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View Diary: Krugman: After the Flimflam (100 comments)

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  •  you could point out examples (4+ / 0-)

    in the UK, what happened to the Liberal Party

    in the US what happened to the Whigs

    "We didn't set out to save the world; we set out to wonder how other people are doing and to reflect on how our actions affect other people's hearts." - Pema Chodron

    by teacherken on Fri Mar 15, 2013 at 06:06:29 AM PDT

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    •  We might soon have two more examples (9+ / 0-)

      Both of our current parties are vehicles to pursue the interests of different cliques of billionaires, and both have tired sales pitches to gull a different market of rubes to buy what they're trying to sell.  They assume this situation can go on indefinitely, and so far they've been right.  

      But the proles are grumbling, and the pain is widespread and intense.  The dying middle class is hurting a lot more people than comfortable Beltway gasbags and captured politicians prefer to notice, and that pain wil at some point find appropriate political expression.  Neither party seems in the least inclined to provide a vehicle for that expression, and if they don't change they'd better watch out when another mode of expression appears that motivates people unhappy with their slide into poverty.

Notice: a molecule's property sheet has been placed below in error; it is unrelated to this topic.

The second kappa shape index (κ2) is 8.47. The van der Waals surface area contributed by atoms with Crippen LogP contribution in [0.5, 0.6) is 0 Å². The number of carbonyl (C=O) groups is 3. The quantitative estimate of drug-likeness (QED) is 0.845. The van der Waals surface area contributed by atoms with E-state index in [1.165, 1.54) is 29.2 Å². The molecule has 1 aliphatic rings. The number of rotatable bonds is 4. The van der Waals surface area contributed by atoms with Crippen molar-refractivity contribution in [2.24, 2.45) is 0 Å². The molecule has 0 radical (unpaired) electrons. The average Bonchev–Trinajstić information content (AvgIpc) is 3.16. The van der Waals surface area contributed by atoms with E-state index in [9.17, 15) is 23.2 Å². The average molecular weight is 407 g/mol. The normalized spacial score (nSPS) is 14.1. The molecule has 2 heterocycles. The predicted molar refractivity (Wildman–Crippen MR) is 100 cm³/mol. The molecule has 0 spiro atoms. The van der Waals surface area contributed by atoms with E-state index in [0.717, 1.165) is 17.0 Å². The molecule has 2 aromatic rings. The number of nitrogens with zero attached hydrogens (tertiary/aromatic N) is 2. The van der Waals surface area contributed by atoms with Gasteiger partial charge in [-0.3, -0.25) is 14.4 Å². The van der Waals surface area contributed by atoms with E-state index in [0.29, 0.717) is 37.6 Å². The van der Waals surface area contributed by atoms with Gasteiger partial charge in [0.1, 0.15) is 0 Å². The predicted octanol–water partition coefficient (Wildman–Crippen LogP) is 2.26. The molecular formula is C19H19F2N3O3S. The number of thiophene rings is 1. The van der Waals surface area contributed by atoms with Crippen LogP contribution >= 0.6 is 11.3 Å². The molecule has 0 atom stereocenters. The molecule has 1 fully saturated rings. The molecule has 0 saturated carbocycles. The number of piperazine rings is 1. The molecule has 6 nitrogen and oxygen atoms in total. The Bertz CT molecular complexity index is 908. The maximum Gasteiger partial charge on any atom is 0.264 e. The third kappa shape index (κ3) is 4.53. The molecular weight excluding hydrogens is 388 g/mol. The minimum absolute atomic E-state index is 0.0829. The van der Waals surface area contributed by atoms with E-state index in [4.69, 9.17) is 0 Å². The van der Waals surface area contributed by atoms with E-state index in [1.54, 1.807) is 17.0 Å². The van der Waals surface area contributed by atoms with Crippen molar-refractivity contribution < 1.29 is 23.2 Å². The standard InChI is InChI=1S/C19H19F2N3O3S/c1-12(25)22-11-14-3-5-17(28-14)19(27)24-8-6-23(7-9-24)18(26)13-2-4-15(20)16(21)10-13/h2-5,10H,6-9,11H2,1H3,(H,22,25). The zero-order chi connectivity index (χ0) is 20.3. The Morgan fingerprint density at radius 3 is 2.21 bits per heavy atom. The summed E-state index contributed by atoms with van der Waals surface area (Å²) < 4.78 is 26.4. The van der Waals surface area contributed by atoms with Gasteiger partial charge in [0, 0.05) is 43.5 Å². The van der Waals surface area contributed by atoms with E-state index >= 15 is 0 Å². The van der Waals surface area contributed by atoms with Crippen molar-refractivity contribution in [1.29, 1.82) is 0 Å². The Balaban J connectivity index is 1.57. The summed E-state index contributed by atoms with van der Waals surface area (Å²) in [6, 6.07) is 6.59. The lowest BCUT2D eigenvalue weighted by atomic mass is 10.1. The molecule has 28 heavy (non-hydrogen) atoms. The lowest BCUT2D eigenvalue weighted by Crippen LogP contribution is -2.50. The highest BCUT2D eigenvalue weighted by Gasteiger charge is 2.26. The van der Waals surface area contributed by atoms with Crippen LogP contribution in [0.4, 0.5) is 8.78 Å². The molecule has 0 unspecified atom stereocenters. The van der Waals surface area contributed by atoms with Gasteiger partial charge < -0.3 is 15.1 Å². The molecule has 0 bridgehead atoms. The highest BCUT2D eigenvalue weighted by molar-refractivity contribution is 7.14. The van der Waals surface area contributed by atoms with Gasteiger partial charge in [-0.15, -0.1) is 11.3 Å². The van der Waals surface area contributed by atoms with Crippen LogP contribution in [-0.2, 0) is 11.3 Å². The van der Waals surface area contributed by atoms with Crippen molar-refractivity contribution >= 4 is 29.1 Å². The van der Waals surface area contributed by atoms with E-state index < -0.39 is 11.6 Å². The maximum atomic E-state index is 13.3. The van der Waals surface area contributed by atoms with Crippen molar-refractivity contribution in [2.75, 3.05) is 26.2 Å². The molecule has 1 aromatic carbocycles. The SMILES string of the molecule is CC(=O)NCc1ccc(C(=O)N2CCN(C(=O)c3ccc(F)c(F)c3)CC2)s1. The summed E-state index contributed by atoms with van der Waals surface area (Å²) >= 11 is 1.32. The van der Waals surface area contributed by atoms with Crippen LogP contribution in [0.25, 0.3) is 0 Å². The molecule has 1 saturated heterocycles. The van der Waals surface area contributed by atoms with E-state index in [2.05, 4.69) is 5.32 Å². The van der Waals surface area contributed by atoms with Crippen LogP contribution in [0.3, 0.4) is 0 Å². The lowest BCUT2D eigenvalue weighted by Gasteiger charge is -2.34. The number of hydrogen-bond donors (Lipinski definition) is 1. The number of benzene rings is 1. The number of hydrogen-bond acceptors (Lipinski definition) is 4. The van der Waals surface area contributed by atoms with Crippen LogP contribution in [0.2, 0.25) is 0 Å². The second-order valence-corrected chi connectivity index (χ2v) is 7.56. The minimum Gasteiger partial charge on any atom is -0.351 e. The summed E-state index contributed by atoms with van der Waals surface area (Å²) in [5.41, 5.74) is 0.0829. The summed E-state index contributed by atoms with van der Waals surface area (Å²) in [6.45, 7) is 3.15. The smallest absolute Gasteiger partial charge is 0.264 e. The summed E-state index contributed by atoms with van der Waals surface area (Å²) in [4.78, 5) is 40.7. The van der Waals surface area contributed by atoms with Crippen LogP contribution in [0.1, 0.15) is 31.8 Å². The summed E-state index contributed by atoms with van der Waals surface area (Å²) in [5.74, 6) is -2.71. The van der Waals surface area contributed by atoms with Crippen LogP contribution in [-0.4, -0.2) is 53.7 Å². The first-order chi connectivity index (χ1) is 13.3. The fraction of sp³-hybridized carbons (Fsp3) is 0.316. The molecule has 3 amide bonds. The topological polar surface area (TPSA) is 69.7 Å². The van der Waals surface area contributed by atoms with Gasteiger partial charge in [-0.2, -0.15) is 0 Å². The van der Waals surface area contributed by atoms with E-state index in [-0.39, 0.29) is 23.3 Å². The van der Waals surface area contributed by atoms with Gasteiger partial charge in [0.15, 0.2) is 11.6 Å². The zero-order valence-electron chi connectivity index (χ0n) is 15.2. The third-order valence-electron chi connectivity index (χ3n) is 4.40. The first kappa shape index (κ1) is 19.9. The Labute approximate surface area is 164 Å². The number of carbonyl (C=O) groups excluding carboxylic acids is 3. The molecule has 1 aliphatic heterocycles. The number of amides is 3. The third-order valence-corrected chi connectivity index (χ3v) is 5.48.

Citizens United defeated by citizens, united.

      by Dallasdoc on Fri Mar 15, 2013 at 06:11:06 AM PDT

      [ Parent ]

      •  we are all share croppers now (3+ / 0-)
        Recommended by:
        gulfgal98, Dallasdoc, JesseCW

        The South won the civil war

        poor whites were held in check because at least they were better off than the blacks

        when we don't acknowledge as a society how bad the condition are, continue in denial

        the kind of denial that let politicians carry off that which is now estimated to cost $6 trillion for the wars started by W Bush

        The U.S. war in Iraq has cost $1.7 trillion with an additional $490 billion in benefits owed to war veterans, expenses that could grow to more than $6 trillion over the next four decades counting interest, a study released on Thursday said.

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